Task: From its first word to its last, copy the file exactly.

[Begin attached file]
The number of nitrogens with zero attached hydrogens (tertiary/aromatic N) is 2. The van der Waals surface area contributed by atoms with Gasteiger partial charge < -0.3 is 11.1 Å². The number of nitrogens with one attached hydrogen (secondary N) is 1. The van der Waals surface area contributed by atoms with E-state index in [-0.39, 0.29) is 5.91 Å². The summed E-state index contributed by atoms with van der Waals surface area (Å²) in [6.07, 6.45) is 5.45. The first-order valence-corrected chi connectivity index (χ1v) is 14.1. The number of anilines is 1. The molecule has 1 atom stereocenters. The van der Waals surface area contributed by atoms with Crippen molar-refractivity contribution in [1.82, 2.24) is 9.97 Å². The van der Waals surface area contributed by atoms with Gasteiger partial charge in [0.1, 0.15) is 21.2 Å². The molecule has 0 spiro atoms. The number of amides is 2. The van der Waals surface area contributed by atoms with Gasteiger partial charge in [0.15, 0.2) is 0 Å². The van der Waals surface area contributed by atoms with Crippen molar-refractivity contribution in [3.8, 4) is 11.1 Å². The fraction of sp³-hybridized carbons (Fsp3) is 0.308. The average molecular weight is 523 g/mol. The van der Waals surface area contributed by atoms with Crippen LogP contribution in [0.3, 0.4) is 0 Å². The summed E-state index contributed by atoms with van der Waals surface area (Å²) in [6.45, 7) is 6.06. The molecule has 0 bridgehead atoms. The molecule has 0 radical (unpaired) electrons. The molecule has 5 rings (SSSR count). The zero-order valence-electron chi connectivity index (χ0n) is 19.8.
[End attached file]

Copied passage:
The number of nitrogens with zero attached hydrogens (tertiary/aromatic N) is 2. The van der Waals surface area contributed by atoms with Gasteiger partial charge < -0.3 is 11.1 Å². The number of nitrogens with one attached hydrogen (secondary N) is 1. The van der Waals surface area contributed by atoms with E-state index in [-0.39, 0.29) is 5.91 Å². The summed E-state index contributed by atoms with van der Waals surface area (Å²) in [6.07, 6.45) is 5.45. The first-order valence-corrected chi connectivity index (χ1v) is 14.1. The number of anilines is 1. The molecule has 1 atom stereocenters. The van der Waals surface area contributed by atoms with Crippen molar-refractivity contribution in [1.82, 2.24) is 9.97 Å². The van der Waals surface area contributed by atoms with Gasteiger partial charge in [0.1, 0.15) is 21.2 Å². The molecule has 0 spiro atoms. The number of amides is 2. The van der Waals surface area contributed by atoms with Gasteiger partial charge in [0.15, 0.2) is 0 Å². The van der Waals surface area contributed by atoms with Crippen molar-refractivity contribution in [3.8, 4) is 11.1 Å². The fraction of sp³-hybridized carbons (Fsp3) is 0.308. The average molecular weight is 523 g/mol. The van der Waals surface area contributed by atoms with Crippen LogP contribution in [0.3, 0.4) is 0 Å². The summed E-state index contributed by atoms with van der Waals surface area (Å²) in [6.45, 7) is 6.06. The molecule has 0 bridgehead atoms. The molecule has 0 radical (unpaired) electrons. The molecule has 5 rings (SSSR count). The zero-order valence-electron chi connectivity index (χ0n) is 19.8.